- Markets tend to undervalue housing located in neighborhoods with significant non-white populations. White households’ preference to live in predominantly white neighborhoods may result in a smaller pool of buyers for housing in neighborhoods with more diverse populations, limiting demand for that housing. Buyers preferring to live in these more diverse neighborhoods may have lower incomes and less wealth. Both tend to depress the potential value of housing and its rate of appreciation.
- These effects on housing prices tend to compound themselves over time. The national rate of appreciation for owner occupied housing is about 3.8 percent. At that rate, the racial difference in appreciated equity over 10 years would amount to about $450 per $1,000 in differential value.
- African American localities also suffer from undervaluation of real estate, affecting those localities’ abilities to invest in schools and other locally supported services and infrastructure. In turn, these lower investment levels have a depressing effect on real estate values and appreciation.
- The major federal investment in housing is through the income tax mortgage interest deduction. Although tax advantages have changed since the last change in income tax law, differential valuation and appreciation still affect any benefit taxpayers derive from home ownership. Based on the national median home price, the price differential for housing in African American neighborhoods, the national median income tax rate, and current mortgage interest estimates, households in undervalued African American neighborhoods my lose an annual tax benefit of almost $800.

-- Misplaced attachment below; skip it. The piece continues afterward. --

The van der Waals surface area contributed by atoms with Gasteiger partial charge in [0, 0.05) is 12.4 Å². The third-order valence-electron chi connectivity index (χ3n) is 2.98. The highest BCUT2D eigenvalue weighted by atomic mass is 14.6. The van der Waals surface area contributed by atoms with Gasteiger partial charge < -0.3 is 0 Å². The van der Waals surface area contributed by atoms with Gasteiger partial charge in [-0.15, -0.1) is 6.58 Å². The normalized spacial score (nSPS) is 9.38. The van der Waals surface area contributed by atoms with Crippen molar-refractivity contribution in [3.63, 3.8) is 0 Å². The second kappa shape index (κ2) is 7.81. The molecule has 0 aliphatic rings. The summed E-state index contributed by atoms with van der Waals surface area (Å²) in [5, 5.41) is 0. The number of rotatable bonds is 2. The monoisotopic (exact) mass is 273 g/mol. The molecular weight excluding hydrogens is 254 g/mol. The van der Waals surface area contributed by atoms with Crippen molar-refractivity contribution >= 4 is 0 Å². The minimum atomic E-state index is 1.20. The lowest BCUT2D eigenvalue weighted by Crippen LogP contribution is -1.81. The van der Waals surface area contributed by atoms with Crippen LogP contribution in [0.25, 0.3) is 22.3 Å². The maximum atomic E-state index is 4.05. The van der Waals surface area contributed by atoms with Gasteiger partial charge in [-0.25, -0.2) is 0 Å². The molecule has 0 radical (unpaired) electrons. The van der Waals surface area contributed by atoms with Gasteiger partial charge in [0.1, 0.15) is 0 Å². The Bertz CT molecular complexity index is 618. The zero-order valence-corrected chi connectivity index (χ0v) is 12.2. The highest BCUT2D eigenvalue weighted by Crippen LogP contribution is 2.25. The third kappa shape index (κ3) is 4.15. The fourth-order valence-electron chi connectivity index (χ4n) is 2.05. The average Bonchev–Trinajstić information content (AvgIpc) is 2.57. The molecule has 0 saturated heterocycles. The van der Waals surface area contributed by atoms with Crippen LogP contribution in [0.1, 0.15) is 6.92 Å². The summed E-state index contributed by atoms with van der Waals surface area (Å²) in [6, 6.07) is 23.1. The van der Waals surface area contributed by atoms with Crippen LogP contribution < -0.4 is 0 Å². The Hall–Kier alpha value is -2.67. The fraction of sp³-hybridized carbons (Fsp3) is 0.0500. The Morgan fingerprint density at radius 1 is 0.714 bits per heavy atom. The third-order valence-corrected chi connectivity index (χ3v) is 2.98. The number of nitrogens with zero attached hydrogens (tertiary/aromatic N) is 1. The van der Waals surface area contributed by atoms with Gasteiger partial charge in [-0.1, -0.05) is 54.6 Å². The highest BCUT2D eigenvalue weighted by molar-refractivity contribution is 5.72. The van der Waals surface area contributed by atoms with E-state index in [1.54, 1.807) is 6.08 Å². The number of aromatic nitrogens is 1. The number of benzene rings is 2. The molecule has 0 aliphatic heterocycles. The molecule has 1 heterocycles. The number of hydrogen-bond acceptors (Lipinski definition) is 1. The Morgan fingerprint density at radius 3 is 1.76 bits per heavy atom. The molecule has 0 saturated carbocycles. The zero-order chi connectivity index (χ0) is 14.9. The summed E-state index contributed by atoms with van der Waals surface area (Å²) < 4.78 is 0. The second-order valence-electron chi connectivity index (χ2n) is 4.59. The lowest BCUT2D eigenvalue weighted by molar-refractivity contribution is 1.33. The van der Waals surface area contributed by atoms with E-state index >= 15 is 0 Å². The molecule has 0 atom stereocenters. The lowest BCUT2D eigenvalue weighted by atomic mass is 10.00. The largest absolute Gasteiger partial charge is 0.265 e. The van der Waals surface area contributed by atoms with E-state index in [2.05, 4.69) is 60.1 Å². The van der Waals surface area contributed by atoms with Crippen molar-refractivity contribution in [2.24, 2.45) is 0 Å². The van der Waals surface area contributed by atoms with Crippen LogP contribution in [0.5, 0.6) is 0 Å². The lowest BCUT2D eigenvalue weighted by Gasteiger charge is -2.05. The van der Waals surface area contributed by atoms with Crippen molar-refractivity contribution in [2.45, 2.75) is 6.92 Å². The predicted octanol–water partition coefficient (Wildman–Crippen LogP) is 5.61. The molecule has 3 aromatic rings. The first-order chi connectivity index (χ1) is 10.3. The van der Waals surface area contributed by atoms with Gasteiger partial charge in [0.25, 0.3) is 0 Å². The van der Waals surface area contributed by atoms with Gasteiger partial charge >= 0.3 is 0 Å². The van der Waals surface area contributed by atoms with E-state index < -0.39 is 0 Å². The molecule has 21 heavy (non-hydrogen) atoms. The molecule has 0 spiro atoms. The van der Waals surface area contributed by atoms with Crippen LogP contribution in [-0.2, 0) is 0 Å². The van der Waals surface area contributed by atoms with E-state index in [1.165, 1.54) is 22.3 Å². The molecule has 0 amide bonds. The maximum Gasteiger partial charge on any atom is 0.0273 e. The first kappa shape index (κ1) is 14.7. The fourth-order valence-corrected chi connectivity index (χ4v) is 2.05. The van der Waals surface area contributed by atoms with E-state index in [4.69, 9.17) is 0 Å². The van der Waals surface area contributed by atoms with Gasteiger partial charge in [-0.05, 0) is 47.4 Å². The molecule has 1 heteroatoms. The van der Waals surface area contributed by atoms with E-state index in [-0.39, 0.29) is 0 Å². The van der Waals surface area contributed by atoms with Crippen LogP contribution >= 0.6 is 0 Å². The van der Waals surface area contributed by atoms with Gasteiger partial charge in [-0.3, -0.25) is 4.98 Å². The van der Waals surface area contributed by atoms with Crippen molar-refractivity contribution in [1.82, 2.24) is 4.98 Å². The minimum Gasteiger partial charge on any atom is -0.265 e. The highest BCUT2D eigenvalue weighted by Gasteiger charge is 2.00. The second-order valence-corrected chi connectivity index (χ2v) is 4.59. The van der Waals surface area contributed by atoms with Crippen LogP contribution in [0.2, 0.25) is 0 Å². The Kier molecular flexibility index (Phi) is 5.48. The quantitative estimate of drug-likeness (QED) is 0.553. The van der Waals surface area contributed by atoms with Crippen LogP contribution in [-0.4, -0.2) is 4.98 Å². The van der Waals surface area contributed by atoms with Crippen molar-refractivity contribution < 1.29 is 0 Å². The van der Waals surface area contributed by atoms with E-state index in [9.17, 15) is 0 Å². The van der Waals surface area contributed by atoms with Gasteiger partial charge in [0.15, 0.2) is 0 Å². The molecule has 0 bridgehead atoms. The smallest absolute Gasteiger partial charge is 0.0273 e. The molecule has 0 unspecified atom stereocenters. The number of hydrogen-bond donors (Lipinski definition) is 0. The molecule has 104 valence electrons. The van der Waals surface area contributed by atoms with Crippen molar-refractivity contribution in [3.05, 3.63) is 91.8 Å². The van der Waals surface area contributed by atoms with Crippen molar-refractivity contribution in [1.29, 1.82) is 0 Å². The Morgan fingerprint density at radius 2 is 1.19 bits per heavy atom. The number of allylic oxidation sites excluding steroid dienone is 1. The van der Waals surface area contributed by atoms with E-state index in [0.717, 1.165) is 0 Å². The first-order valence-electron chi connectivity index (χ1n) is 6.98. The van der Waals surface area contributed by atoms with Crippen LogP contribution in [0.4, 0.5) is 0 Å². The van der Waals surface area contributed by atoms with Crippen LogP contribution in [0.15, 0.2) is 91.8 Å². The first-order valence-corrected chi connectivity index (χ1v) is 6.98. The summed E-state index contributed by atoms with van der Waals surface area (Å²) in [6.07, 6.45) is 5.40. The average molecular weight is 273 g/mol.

- A major advantage of homeownership involves the federal disregard of capital gains on owner occupied housing when the housing is sold. Currently homeowners may exclude up to $500,000 of such capital gains from their income for tax purposes. Artificially depressed housing values and slower appreciation of those values means that African American homeowners enjoy significantly lower benefits from these untaxed capital gains than white homeowners.
- While $500,000 in home capital gains are untaxed, there is no particular tax advantages provided for capital losses. The literature indicates that homeowners of color are much more likely to experience capital losses on their homes than white homeowners.
The NHC panelists cited several examples of steps that could help ameliorate the size and the impact of the African American homeownership gap. Cy Rogers of the National Urban League described creation of local savings and credit hubs that use social capital and community trust to change attitudes and sophistication concerning homeownership among African American households. The Mortgage Bankers Association is experimenting with approaches selectively targeting (1) short term opportunities for homeownership among mortgage ready borrowers, (2) medium term opportunities among households needing to establish attractive credit histories, and (3) long term opportunities for households who need to rehabilitate credit records and build savings accounts.
Michelle Singletary has argued that effective solutions to the homeownership gap depend first on acknowledging that redlining practices still affect African American homeowners, homebuyers, and neighborhoods. These practices continue to depress the valuation of housing in African American neighborhoods, and those devaluations continue to compound over time. Finally, scholars such as Deborah Brown argue for a reexamination of federal, state, and local tax policies that tend to depress financial benefits available to African Americans and other People of Color from homeownership.